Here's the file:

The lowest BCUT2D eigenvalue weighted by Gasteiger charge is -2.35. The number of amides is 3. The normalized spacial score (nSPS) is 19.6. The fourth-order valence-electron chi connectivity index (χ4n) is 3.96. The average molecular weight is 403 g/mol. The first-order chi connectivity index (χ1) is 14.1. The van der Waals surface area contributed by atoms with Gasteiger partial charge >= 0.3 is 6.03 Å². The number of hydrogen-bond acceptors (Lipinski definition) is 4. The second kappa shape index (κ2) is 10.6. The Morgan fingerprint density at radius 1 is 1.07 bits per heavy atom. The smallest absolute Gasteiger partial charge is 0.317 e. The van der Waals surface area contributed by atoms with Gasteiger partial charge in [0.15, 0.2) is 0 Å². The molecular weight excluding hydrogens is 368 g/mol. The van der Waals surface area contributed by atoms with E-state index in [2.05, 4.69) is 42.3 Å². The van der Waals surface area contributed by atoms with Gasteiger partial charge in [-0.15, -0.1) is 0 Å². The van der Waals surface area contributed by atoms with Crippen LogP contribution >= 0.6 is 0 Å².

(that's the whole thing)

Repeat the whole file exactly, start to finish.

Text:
The lowest BCUT2D eigenvalue weighted by Gasteiger charge is -2.35. The number of amides is 3. The normalized spacial score (nSPS) is 19.6. The fourth-order valence-electron chi connectivity index (χ4n) is 3.96. The average molecular weight is 403 g/mol. The first-order chi connectivity index (χ1) is 14.1. The van der Waals surface area contributed by atoms with Gasteiger partial charge >= 0.3 is 6.03 Å². The number of hydrogen-bond acceptors (Lipinski definition) is 4. The second kappa shape index (κ2) is 10.6. The Morgan fingerprint density at radius 1 is 1.07 bits per heavy atom. The smallest absolute Gasteiger partial charge is 0.317 e. The van der Waals surface area contributed by atoms with Gasteiger partial charge in [0.15, 0.2) is 0 Å². The molecular weight excluding hydrogens is 368 g/mol. The van der Waals surface area contributed by atoms with E-state index in [2.05, 4.69) is 42.3 Å². The van der Waals surface area contributed by atoms with Gasteiger partial charge in [-0.15, -0.1) is 0 Å². The van der Waals surface area contributed by atoms with Crippen LogP contribution >= 0.6 is 0 Å².